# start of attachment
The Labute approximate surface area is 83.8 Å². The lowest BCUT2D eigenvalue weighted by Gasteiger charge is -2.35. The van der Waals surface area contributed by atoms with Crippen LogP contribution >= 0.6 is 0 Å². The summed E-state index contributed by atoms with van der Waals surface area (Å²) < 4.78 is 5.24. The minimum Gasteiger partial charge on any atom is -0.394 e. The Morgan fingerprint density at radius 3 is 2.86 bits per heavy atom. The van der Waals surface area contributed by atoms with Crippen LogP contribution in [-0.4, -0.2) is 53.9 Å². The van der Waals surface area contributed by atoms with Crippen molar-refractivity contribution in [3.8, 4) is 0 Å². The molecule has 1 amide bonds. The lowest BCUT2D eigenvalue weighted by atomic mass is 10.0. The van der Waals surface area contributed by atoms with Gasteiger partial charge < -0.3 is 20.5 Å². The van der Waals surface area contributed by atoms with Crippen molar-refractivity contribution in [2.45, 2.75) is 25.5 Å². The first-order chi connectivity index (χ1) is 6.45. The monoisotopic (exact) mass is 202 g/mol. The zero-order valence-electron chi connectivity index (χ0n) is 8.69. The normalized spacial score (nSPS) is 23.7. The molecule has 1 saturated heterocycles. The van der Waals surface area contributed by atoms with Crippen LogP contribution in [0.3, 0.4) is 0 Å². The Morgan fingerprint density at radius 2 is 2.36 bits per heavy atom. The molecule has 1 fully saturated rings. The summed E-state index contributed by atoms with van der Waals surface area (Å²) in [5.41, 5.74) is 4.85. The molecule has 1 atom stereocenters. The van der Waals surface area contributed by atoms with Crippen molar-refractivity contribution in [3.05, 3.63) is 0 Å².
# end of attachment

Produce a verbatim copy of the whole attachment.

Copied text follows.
The Labute approximate surface area is 83.8 Å². The lowest BCUT2D eigenvalue weighted by Gasteiger charge is -2.35. The van der Waals surface area contributed by atoms with Crippen LogP contribution >= 0.6 is 0 Å². The summed E-state index contributed by atoms with van der Waals surface area (Å²) < 4.78 is 5.24. The minimum Gasteiger partial charge on any atom is -0.394 e. The Morgan fingerprint density at radius 3 is 2.86 bits per heavy atom. The van der Waals surface area contributed by atoms with Crippen LogP contribution in [-0.4, -0.2) is 53.9 Å². The van der Waals surface area contributed by atoms with Crippen molar-refractivity contribution in [3.8, 4) is 0 Å². The molecule has 1 amide bonds. The lowest BCUT2D eigenvalue weighted by atomic mass is 10.0. The van der Waals surface area contributed by atoms with Gasteiger partial charge < -0.3 is 20.5 Å². The van der Waals surface area contributed by atoms with Crippen molar-refractivity contribution in [2.45, 2.75) is 25.5 Å². The first-order chi connectivity index (χ1) is 6.45. The monoisotopic (exact) mass is 202 g/mol. The zero-order valence-electron chi connectivity index (χ0n) is 8.69. The normalized spacial score (nSPS) is 23.7. The molecule has 1 saturated heterocycles. The van der Waals surface area contributed by atoms with Crippen LogP contribution in [0.3, 0.4) is 0 Å². The Morgan fingerprint density at radius 2 is 2.36 bits per heavy atom. The molecule has 1 fully saturated rings. The summed E-state index contributed by atoms with van der Waals surface area (Å²) in [5.41, 5.74) is 4.85. The molecule has 1 atom stereocenters. The van der Waals surface area contributed by atoms with Crippen molar-refractivity contribution in [3.05, 3.63) is 0 Å².